Not content with forcing coal plants to close and blocking efforts to expand gas supplies to help maintain reliable power, Australia’s vocal green lobby is trying again to force a hard net zero emissions target on the federal government. But the bill now wending its way through various parliamentary committees which would confer considerable power on bureaucrats to wreck the economy in the name of the environment, is just one example of world-wide net zero madness.
Governments everywhere are being subjected to increasingly bizarre demands, or imposing insane goals on voters, while ignoring increasing evidence that the resulting skyrocking demands for rare earths and other minerals will make this green enthusiasm very costly to implement.
Other inconvenient problems, such as damage that will have to be done to the environment to mine all the material required; that mining capacity cannot be expanded sufficiently in the time allowed; and that much of the technology required to reduce emissions in the steel-smelting and cement-making industries are still far from market-ready are similarly ignored.
Australia’s contribution to this madness is a bill proposed by independent federal MP Zali Steggall, which has drawn support from high tech entrepreneur Mike Cannon-Brookes, as well as top Business Council of Australia leaders Tim Reed and Jennifer Westacott, among others.
However, as noted previously by the Independent (Net Zero Sense, 14 November, 2020), these business leaders can virtue-signal over this legislation, safe in the knowledge that it will never be passed by the Morrison government.
In this the Morrison Liberal National Coalition has shown considerably more sense than the UK and its Prime Minister Boris Johnson, who has not only declared a national goal of net zero emissions by 2050, but is trying to achieve it.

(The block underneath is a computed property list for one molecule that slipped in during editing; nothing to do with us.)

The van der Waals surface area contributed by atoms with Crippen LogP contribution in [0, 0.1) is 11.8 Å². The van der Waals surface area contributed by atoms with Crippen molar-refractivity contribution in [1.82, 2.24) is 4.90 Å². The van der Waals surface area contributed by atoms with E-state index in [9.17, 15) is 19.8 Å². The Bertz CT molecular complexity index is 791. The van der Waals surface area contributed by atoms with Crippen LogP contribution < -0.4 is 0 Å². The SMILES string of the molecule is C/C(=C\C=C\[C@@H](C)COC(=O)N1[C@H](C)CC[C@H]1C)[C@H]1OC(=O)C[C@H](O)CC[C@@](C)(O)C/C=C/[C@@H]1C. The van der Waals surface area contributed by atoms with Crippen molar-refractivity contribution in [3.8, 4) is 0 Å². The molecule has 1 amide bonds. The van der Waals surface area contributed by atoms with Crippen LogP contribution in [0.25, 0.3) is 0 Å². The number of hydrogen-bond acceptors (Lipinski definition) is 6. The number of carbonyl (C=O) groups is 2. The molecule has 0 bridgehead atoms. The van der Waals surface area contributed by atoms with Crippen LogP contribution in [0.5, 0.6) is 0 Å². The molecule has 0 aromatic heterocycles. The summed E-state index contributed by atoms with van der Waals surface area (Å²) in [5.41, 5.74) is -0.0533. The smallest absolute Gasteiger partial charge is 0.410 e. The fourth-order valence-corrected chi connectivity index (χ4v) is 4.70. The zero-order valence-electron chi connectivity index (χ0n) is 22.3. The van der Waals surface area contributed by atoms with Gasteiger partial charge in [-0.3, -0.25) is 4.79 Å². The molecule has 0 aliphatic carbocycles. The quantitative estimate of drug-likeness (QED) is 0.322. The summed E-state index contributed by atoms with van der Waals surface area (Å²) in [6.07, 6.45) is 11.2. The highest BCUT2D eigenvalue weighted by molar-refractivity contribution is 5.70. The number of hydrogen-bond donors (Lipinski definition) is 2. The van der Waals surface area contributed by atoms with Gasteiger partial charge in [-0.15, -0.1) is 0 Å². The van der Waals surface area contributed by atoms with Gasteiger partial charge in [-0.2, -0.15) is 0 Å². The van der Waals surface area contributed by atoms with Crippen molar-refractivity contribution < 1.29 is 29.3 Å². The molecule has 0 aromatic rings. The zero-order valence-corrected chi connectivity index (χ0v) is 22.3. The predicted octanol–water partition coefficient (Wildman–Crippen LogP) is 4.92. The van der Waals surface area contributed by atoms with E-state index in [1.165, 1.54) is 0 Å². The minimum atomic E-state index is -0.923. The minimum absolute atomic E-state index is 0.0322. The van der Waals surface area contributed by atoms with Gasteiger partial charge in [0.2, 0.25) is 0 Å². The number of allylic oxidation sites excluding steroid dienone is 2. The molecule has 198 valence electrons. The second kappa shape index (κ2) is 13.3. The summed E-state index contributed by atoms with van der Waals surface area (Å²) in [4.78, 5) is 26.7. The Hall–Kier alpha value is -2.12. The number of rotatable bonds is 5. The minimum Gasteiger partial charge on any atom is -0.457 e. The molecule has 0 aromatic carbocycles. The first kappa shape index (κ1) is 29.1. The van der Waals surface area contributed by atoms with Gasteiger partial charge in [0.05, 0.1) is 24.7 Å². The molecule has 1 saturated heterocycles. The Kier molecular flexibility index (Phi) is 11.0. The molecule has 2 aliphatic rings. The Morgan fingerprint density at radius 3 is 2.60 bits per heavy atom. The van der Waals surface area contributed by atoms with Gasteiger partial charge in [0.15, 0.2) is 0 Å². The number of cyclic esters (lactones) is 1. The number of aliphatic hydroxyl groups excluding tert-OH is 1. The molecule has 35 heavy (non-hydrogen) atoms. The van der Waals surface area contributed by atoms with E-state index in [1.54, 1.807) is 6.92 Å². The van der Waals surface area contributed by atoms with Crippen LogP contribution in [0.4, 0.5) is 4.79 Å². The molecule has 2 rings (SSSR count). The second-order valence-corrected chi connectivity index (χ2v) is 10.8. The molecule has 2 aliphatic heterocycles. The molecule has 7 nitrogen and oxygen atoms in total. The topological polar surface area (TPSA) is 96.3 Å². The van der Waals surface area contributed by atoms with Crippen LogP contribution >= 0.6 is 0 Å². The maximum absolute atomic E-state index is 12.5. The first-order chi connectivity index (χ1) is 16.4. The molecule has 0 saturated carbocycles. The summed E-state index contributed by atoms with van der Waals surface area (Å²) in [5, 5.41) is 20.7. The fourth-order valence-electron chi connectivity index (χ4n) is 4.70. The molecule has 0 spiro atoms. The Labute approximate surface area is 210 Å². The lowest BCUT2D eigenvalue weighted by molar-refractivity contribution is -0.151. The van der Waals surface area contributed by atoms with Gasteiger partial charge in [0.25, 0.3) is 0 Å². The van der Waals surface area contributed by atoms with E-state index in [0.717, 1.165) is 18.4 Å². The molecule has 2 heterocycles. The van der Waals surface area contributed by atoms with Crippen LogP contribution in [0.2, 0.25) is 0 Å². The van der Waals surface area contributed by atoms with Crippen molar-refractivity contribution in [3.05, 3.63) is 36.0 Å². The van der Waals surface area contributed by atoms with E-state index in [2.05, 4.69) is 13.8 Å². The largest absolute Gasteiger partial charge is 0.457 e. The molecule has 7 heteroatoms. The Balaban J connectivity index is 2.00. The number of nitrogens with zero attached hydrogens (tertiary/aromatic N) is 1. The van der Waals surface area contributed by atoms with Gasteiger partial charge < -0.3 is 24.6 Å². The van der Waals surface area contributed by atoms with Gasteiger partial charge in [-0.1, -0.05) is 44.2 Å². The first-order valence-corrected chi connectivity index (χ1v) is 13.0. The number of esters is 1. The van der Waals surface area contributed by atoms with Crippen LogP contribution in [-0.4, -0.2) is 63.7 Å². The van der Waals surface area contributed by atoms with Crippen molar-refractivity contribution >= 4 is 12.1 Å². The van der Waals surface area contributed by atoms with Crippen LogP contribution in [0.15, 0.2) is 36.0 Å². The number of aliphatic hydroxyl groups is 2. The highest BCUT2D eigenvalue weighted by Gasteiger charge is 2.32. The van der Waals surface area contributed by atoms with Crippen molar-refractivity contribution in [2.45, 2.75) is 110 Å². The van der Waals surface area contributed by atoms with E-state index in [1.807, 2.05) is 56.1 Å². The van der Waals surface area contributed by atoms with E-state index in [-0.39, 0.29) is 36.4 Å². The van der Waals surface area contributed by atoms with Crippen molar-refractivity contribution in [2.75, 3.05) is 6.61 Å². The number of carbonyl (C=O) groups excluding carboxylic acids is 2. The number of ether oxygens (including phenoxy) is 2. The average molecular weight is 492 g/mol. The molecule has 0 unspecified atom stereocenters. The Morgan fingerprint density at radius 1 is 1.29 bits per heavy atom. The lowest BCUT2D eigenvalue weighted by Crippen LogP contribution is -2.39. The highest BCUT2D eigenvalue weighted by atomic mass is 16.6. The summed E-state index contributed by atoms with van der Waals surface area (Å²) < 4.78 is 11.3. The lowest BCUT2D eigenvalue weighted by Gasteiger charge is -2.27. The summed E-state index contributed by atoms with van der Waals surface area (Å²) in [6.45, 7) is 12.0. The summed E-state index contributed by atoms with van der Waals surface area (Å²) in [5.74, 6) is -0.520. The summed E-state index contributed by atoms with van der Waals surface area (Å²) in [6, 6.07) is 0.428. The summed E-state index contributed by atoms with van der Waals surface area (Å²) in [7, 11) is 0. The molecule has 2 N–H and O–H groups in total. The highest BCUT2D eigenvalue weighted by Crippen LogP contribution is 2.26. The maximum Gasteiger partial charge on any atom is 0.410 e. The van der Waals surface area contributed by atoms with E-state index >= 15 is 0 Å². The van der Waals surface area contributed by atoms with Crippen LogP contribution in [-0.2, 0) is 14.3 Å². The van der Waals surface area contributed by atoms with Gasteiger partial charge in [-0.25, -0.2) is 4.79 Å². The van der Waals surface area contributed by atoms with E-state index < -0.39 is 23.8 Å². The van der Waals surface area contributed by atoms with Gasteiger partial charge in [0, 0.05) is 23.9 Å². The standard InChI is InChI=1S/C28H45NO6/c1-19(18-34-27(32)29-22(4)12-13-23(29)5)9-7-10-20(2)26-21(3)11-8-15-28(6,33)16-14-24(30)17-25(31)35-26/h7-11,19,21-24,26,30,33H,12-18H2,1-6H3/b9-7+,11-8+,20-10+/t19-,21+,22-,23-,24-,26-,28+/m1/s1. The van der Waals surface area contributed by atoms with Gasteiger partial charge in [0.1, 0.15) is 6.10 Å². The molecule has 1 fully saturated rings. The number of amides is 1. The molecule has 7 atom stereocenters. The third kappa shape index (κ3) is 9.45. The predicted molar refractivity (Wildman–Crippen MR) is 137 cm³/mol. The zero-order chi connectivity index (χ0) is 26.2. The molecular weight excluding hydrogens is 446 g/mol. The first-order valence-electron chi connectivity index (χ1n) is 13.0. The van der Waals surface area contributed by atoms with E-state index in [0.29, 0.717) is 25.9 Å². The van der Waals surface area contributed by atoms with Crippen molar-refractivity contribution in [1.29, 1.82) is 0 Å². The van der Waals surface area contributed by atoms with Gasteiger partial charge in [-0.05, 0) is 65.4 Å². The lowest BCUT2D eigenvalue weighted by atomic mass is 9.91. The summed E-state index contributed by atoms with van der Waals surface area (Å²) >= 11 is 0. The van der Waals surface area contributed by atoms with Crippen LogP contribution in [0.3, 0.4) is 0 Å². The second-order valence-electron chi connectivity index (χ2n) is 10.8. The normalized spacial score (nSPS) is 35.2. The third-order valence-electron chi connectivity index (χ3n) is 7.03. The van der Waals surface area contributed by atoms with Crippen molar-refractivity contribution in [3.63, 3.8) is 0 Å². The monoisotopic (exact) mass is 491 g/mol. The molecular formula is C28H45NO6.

Apart from encouraging the construction of offshore wind farms, the Johnson government says it will ban the sale of new petrol cars from 2030 and hybrids by 2035 and is consulting over legislation that will require householders selling their homes to replace the standard gas boiler with a less efficient heat pump. This is expected to cost more than £10,000 ($A18,360), with the UK media reporting that installation may cost more than three times that, depending on what has to be done to the wiring and pipes of old homes.
Gordon Hughes, a professor of economics at the University of Edinburgh, has weighed into the net zero debate with an analysis of offshore wind farm performance using the figures the farms are required to report rather than their public statements, to find that further investment in the sector will result in major increases in costs, not decreases as the government expects. But like much else in the net zero debate, this analysis, and Professor Hughes’ forecast that the UK government will be forced into a series of bailouts of these farms, has been brushed aside.
Over on the European mainland, the European Union has legislated to cut its collective emissions by 55 per cent from a 1990 benchmark. This is a major advance on a previous goal of a 40 per cent cut but was still slammed by activists as ‘disappointing’.